Congregational / UCC in Iowa City               Sunday, July 26, 2015

Rev. Jeff Barton,  Iowa City Hospice

Consciousness and Conscience                     2 Samuel 11:1-15 & John 6:1-21 

 

I am at this pulpit this morning primarily because I want you and increasingly large numbers of our neighbors and friends to know more about hospice in general and your community, non-profit Iowa City Hospice program in particular.    That said, I also want to respect the responsibility and opportunity to bring – as best I can – a faithful proclamation of the good news that is the foundation of our shared Christian heritage and purpose.   

 

So if you are here this morning to ponder the sex and intrigue filled story of David and Bathsheba, I’ll probably disappoint you.  But I did hear a rumor that Bill Lovin might well return to this text with you in the next weeks.   For my priorities, however, it really isn’t germane that Uriah was facing the hospice eligible 6 months or less to live.    

 

The text from the Gospel of John is also not directly in my wheelhouse.  I pray that these two stories are familiar to you.  I trust that you will find a way to consider the encouragement they offer; both in the time of Jesus and his disciples and also in our time.  I doubt that it is as easy as merely connecting the dots between the feeding of the multitudes and the church kitchen remodeling that you have recently approved.  Still, such sketchy use of scripture is all too common within too many traditions that focus on scriptural authority more than on a deepening consciousness towards service of all humanity along with an increasingly sustainable conscience concerning our stewardship of all creation.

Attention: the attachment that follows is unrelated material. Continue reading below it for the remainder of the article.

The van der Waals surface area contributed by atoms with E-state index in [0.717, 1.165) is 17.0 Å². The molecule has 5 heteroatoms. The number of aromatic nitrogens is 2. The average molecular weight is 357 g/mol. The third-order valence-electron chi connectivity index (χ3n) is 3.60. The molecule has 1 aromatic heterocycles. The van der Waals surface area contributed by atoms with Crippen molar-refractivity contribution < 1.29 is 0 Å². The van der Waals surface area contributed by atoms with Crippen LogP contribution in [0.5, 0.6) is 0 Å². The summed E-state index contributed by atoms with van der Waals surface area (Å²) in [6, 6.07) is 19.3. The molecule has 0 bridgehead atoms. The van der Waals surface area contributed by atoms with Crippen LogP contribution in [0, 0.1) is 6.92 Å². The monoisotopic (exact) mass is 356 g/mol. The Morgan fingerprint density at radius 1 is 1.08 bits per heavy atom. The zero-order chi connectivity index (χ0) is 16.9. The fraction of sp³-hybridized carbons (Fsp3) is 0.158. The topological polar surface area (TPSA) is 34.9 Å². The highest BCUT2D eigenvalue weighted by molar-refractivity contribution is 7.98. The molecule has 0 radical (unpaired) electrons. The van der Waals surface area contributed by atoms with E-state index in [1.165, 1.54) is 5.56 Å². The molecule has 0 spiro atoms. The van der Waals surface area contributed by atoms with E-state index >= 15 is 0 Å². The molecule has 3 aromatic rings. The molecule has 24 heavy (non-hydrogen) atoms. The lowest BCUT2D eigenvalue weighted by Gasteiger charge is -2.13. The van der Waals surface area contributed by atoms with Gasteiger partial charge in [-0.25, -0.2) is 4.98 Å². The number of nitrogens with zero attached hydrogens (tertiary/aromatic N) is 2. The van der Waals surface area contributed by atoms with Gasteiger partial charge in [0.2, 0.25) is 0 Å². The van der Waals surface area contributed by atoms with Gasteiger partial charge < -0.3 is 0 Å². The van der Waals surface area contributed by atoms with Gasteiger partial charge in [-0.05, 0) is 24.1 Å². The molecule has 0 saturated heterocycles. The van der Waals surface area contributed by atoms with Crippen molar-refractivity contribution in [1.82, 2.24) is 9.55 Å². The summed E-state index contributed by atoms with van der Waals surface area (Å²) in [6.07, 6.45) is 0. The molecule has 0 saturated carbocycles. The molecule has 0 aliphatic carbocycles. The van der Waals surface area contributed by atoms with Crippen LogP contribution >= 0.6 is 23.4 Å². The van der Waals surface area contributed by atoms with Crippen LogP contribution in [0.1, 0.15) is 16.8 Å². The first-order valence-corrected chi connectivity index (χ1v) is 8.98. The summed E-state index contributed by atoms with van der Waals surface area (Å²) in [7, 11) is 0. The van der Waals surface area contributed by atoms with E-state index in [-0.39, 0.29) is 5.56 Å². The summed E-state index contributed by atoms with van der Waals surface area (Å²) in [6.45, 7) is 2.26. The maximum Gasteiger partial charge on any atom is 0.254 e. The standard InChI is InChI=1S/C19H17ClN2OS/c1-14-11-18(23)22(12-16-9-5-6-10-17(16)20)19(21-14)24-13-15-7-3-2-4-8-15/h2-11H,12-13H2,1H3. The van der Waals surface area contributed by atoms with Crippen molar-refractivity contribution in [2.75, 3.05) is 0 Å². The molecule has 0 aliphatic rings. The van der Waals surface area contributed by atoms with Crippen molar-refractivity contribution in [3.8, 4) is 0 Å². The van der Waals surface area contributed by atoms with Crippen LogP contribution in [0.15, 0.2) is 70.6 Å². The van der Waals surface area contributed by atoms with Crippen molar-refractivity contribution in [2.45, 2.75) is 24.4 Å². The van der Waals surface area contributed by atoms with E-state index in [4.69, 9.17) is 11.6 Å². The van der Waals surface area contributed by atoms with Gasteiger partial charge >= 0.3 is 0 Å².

I will suggest that the story of Jesus walking on the stormy sea does contain the crux of the matter today for me and maybe for you.  It is good news to remember that when we are confused and terrified – when we are concerned because of the rough seas that confront us in our health, in our well being and in the prospect of our very life and death – when we are confused and terrified the promise of our faith is that Jesus bids us, “do not be afraid.”

           

Hospice is a program, a collection of people organized to provide palliative care so that people with a medically probable life expectancy of six months or less might spend more time and energy enjoying their lives.  It is concerned with medical issues and also with emotional and spiritual quality of life realities.  Did you know that most people – and their families and/or caregivers – experience an increased life quality when they are allowed and encouraged to focus on what gives their lives meaning, and joy, and purpose, and comfort rather than when they are focused on how to postpone death? And the kicker is that hospice patients, in service for an extended period of weeks (rather than enrolled only during their final few hours or days) do tend to have not only a better quality of life; they also tend to live longer than those who pursue every available curative procedure.